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‘Right to the end, he was funny’: World War II veteran, typhoon survivor dies at 95

Charles Chas Roger Otto died surrounded by his family on Thursday. (Laura Varon Brown/TNS)

He was a World War II Navy electrician, survived a Pacific Ocean typhoon and his witty sense of humor provided joy to all.

Charles “Chas” Roger Otto, 95, died surrounded by his family on Thursday in his home in Hilman, Michigan.

He was born on Sept. 21, 1925.

Otto joined the military in 1943 in the midst of World War II. He worked as a U.S. Navy electrician and — like many seamen during the war — Otto belonged to the ocean and didn’t see land for more than two years.

During his time in the Navy, he was abroad on the USS Callaghan, which was attached to Admiral William F. Halsey’s fleet.

One day, a typhoon in the Pacific Ocean capsized three other ships but spared Otto’s small destroyer. He said only a surplus of fuel saved him and the other sailors aboard, according to his family.

After his time in the military, Otto worked for Detroit Edison for more than 40 years as a substation operator. His children remember him being a stickler about leaving lights on, saying, “He would go around the house, counting as he turned them off — a trait passed on to his children.”

Along with being a skillful electrician, Otto started and ran a construction company called Charles Otto Builders. His family said his work ethic was unmatched as he worked two full-time jobs simultaneously.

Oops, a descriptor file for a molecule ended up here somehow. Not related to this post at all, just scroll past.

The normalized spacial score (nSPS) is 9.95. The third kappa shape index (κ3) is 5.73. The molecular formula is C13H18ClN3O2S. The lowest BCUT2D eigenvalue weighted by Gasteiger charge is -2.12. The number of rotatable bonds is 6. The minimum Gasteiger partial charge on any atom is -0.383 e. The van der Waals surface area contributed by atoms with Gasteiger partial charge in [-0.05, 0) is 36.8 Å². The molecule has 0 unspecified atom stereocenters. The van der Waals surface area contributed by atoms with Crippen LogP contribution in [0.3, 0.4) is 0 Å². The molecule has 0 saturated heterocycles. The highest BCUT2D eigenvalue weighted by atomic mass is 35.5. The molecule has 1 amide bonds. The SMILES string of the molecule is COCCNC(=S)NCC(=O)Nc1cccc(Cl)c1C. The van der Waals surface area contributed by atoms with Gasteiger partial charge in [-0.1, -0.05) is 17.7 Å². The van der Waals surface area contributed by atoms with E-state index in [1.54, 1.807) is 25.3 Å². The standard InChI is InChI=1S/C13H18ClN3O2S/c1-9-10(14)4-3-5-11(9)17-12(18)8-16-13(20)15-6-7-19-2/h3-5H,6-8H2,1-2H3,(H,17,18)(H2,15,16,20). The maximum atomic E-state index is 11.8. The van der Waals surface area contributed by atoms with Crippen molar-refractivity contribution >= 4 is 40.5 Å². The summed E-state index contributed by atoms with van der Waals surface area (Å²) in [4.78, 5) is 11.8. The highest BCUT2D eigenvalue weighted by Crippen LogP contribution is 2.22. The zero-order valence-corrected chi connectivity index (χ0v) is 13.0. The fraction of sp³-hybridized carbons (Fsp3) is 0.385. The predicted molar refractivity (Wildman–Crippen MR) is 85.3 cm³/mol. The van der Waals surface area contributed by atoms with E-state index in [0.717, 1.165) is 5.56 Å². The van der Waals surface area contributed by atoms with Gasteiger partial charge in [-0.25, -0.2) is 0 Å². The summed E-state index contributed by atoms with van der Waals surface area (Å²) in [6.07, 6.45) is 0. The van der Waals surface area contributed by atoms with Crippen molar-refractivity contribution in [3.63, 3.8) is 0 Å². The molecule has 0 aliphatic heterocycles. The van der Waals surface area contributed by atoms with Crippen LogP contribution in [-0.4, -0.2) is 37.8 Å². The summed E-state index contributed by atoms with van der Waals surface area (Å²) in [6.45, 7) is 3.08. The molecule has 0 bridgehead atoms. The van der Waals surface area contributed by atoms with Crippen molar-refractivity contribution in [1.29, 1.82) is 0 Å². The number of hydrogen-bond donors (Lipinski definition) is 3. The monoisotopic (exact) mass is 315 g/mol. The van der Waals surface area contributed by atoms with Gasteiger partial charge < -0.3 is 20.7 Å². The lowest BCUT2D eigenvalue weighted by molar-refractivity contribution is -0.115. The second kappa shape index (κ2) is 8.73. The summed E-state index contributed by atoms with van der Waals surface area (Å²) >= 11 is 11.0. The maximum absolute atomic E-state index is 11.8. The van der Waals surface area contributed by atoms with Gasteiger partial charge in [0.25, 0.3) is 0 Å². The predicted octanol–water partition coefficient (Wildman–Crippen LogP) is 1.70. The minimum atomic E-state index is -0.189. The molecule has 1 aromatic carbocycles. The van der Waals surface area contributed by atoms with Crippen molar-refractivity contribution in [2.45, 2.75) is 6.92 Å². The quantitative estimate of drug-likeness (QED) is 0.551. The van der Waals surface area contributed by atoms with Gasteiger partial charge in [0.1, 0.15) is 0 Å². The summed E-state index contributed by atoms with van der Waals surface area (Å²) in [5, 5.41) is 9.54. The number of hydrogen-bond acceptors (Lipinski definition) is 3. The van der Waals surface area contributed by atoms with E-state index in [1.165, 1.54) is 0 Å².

He built apartments, shopping centers, and nursing homes across metro Detroit.

Otto went above and beyond for the people he loved. In his late 70s, Otto built a residential assisted living center called Hillman’s Haven specifically for his mother-in-law so she could have a peaceful and safe place to live.

Otto lived in Mt. Clemens along the Clinton River with his ex-wife, Myrtle, and their children. The family spent warm Michigan summers boating and cold winters skiing. After retiring, Otto moved north and remarried his wife, Carol.

Otto’s daughter, Laura Varon Brown, a former editor at the Detroit Free Press, said “He instilled in us a work ethic that was simply unmatched. Every day he would ask us, ‘What have you done for the Otto Empire today?’ But he took time to make sure we enjoyed the water in the summer and snow skiing in the winter. Golf became his passion in his 80s when skiing wasn’t such a smart idea.”

He and Carol Otto traveled and enjoyed playing golf, playing until he was 93.

Brown said there’s so much she’ll miss her father’s wit.

“Right to the end, he was funny. We call them Dadisms. When I was going on one of my first dinner dates as a young adult, as I was going out the door, he said, ‘Remember, he doesn’t take you to dinner because he likes to watch you eat,’” she said. “He was fiercely protective of his children. After my husband, Jim, died when I was 29 years old, I remarried and my dad said, ‘Did it ever occur to you to marry a man with his own toolbox?’ My dad could fix anything!”

There’ll be a celebration of life in the spring at the Green Funeral Home in Hillman with a luncheon and opportunity to play golf.

Otto is survived by his wife, Carol; daughters Janet Johnson, Katy Knowles and Laura Varon Brown; sons Chuck and Joel Otto; stepchildren, Curt Tebo, Andy Tebo, and Lisa Barrie; 15 grandchildren; eight great-grandchildren; and one great, great-grandchild.

He was predeceased by wives Mary, Anne and Myrtle. He is predeceased by his sister Delores Wosik and parents, Laura and Charles Otto.


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